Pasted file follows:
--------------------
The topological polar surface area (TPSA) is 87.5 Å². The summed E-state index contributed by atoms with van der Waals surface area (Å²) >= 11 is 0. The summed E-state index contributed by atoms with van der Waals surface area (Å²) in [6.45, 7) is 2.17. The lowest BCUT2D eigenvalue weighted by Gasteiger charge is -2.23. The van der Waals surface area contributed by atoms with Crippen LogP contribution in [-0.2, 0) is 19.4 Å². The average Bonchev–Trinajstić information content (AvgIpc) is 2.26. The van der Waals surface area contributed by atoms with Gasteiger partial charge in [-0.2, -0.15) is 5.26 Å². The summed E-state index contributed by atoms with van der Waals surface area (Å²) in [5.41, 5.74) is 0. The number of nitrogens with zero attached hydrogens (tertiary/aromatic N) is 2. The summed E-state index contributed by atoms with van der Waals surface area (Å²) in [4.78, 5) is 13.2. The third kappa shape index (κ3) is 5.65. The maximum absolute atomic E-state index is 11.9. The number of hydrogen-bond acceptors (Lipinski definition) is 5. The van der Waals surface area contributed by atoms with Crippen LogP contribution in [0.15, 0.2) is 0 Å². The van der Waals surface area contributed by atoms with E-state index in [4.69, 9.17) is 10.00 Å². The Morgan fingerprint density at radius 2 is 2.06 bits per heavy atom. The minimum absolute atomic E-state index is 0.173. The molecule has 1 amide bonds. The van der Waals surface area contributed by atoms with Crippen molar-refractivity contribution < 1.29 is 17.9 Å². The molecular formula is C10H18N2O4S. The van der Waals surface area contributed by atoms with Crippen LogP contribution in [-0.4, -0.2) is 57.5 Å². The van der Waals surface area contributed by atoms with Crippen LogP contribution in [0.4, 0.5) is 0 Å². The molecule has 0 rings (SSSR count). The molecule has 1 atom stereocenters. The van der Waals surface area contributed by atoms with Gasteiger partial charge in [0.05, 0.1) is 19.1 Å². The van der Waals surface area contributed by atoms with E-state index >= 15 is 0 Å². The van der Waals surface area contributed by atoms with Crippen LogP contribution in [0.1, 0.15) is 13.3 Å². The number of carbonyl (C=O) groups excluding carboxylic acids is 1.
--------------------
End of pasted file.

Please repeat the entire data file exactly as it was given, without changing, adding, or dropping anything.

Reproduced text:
The topological polar surface area (TPSA) is 87.5 Å². The summed E-state index contributed by atoms with van der Waals surface area (Å²) >= 11 is 0. The summed E-state index contributed by atoms with van der Waals surface area (Å²) in [6.45, 7) is 2.17. The lowest BCUT2D eigenvalue weighted by Gasteiger charge is -2.23. The van der Waals surface area contributed by atoms with Crippen LogP contribution in [-0.2, 0) is 19.4 Å². The average Bonchev–Trinajstić information content (AvgIpc) is 2.26. The van der Waals surface area contributed by atoms with Gasteiger partial charge in [-0.2, -0.15) is 5.26 Å². The summed E-state index contributed by atoms with van der Waals surface area (Å²) in [5.41, 5.74) is 0. The number of nitrogens with zero attached hydrogens (tertiary/aromatic N) is 2. The summed E-state index contributed by atoms with van der Waals surface area (Å²) in [4.78, 5) is 13.2. The third kappa shape index (κ3) is 5.65. The maximum absolute atomic E-state index is 11.9. The number of hydrogen-bond acceptors (Lipinski definition) is 5. The van der Waals surface area contributed by atoms with Crippen LogP contribution in [0.15, 0.2) is 0 Å². The van der Waals surface area contributed by atoms with E-state index in [4.69, 9.17) is 10.00 Å². The Morgan fingerprint density at radius 2 is 2.06 bits per heavy atom. The minimum absolute atomic E-state index is 0.173. The molecule has 1 amide bonds. The van der Waals surface area contributed by atoms with Crippen molar-refractivity contribution < 1.29 is 17.9 Å². The molecular formula is C10H18N2O4S. The van der Waals surface area contributed by atoms with Crippen LogP contribution in [-0.4, -0.2) is 57.5 Å². The van der Waals surface area contributed by atoms with Crippen LogP contribution in [0.4, 0.5) is 0 Å². The molecule has 0 rings (SSSR count). The molecule has 1 atom stereocenters. The van der Waals surface area contributed by atoms with Gasteiger partial charge in [0.05, 0.1) is 19.1 Å². The van der Waals surface area contributed by atoms with E-state index >= 15 is 0 Å². The van der Waals surface area contributed by atoms with Crippen LogP contribution in [0.1, 0.15) is 13.3 Å². The number of carbonyl (C=O) groups excluding carboxylic acids is 1.